Area Forecast Discussion
National Weather Service Duluth MN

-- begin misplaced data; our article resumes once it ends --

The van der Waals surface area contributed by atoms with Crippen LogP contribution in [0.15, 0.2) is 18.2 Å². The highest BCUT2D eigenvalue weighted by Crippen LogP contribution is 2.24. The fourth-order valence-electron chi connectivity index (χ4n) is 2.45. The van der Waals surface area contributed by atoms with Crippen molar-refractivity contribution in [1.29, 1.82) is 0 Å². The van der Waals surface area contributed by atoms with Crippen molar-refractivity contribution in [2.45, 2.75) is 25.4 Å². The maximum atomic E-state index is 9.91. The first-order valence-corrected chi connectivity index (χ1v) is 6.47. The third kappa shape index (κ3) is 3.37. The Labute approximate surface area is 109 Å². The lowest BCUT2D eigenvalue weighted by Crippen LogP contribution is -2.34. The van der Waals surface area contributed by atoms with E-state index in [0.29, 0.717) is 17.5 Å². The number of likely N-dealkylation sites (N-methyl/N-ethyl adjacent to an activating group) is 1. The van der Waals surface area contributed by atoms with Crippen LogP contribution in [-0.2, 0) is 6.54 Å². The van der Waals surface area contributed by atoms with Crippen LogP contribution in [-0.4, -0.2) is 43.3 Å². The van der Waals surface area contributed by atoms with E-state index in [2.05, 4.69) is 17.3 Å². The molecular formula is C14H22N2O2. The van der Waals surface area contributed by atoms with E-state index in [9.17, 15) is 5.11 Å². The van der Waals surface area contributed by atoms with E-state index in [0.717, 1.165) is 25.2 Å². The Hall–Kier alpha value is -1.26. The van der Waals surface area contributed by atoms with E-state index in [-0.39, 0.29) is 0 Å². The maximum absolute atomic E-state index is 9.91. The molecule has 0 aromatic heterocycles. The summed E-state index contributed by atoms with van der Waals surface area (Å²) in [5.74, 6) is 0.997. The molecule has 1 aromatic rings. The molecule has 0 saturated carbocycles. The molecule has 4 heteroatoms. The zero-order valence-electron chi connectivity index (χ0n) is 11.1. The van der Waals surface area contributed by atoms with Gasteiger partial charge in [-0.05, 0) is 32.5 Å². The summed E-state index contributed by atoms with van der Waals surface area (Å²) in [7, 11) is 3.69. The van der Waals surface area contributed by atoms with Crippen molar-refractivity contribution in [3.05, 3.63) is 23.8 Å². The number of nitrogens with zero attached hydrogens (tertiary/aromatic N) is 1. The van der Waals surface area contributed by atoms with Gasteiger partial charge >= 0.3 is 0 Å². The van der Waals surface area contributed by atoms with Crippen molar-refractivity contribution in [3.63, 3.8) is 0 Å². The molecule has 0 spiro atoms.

728 PM CDT Sun May 30 2021 .DISCUSSION...(This evening through Saturday) Issued at 447 PM CDT Sun May 30 2021 Summary: ongoing showers and thunderstorms will continue through the afternoon and evening hours today, with more chances of storms over northwest Wisconsin Monday. Temperatures will continue to warm up through the week, with highs in the 80s to near 90 by next weekend. The main focus in the short-term will be on chances of showers and thunderstorms this afternoon, continuing through the evening hours, as we remain under a mid-level trough, with embedded shortwaves. The first round of storms is moving through from just south of Grand Rapids extending northeast towards Ely. This activity formed in the destabilized area of north-central Minnesota where more insolation was observed. The better environment for strong to severe storms remains to the west of the forecast area, where mid-level lapse rates of 7 to 8 degrees C/km exist. Surface-based CAPE values of 500 to 1000 J/kg based on the RAP analysis are present, but deep-layer shear between 20 to 30 knots isn`t the most supportive of convective updrafts. So far, we have received reports of small hail and perhaps some gusty winds to around 40 mph. As we go into the evening hours, the main cold front boundary will slide eastward, which will support another round of showers and storms. If we receive severe storms, this will be the most likely area for it. Damaging winds and large hail up to 1" in diameter will be the most likely threats. The front will continue to track southeast tonight into Monday, along with the mid-level shortwave trough lingering over the Northland. Models are indicating another round of showers and thunderstorms over northwest Wisconsin along the boundary. Mixed-layer CAPE of 500-1000 J/kg will once again be present, but deep-layer shear will range between 20 to 30 knots. The latest run of the CAMs appear to indicate the thunderstorm activity will be largely out of our forecast area, although we can`t entirely rule out a westward shift in the activity. For now, the signal is strong enough for the Storm Prediction Center to pull out the Marginal (low-end) Risk of severe weather from northwest Wisconsin. Elsewhere, dry conditions are expected, under partly to mostly sunny skies. Dry conditions are expected across the region for Tuesday, thanks to high pressure and upper-level ridging over the region. Although we have dry relative humidity values between 20 to 30 percent, winds will remain on the light side, so not anticipating elevated fire weather concerns. We will have another chance for Tuesday night through Wednesday as a mid-level trough returns to the Northland. Some thunderstorms may develop, particularly Wednesday afternoon, but instability appears to be very modest, along with little, if any, deep-layer shear. Conditions will be mostly dry for Thursday through next weekend, thanks to large-scale ridging over the upper Midwest. The main story for next weekend will be on increasing temperatures - likely the warmest temperatures we have seen thus far this year. High temperatures will warm into the 80s on Friday, with some upper 80s and lower 90s possible Saturday and Sunday. && .AVIATION...(For the 00Z TAFS through 00Z Monday evening) Issued at 728 PM CDT Sun May 30 2021 There will be a chance for strong storms this evening then some fog and low MVFR and IFR ceilings in spots overnight. Area radars showed showers and thunderstorms across northern Minnesota this evening and this will continue through at least the late evening hours as an upper trough, surface trough, and cold front all move through the region tonight. Instability and deep layer shear have been limiting factors so far in producing severe thunderstorms but a few of the stronger storms have been capable of producing hail form pea to penny size and gusty winds to 40 mph. We expect this to continue for a few more hours before they weaken. It`s possible a storm could still go severe with large hail and damaging wind the main threats. Later tonight, an area of fog and low MVFR or IFR ceilings will develop, most likely to affect the KHIB/KDLH/KHYR TAFs. The fog and IFR ceilings will lift Monday morning leading to VFR conditions. && .MARINE... Issued at 330 PM CDT Sun May 30 2021 The main focus across western Lake Superior for this afternoon into tomorrow will be on increasing chances of thunderstorms, especially for early this evening and overnight. A trough of low pressure will gradually make its way eastward tonight, resulting in this activity. The threat for severe weather remains low over the nearshore waters, but a strong storm capable of stronger winds and hail can`t be ruled out, along with cloud-to-water lightning with any thunderstorm. The thunderstorm activity is expected to begin around 6 to 7 PM CDT tonight lasting through just after midnight. There is another chance of thunderstorms Monday afternoon, mainly over the South Shore. Severe weather is not anticipated, but some stronger wind gusts and small hail can`t be ruled out. && .PRELIMINARY POINT TEMPS/POPS... DLH 46 69 47 74 / 60 20 0 0 INL 43 71 45 79 / 60 0 0 10 BRD 46 72 47 77 / 30 10 0 0 HYR 47 71 43 76 / 20 30 0 0 ASX 48 70 45 75 / 30 20 0 0 && .DLH WATCHES/WARNINGS/ADVISORIES... WI...None. MN...None. LS...None. && $$ DISCUSSION...JTS AVIATION...Melde MARINE...JTS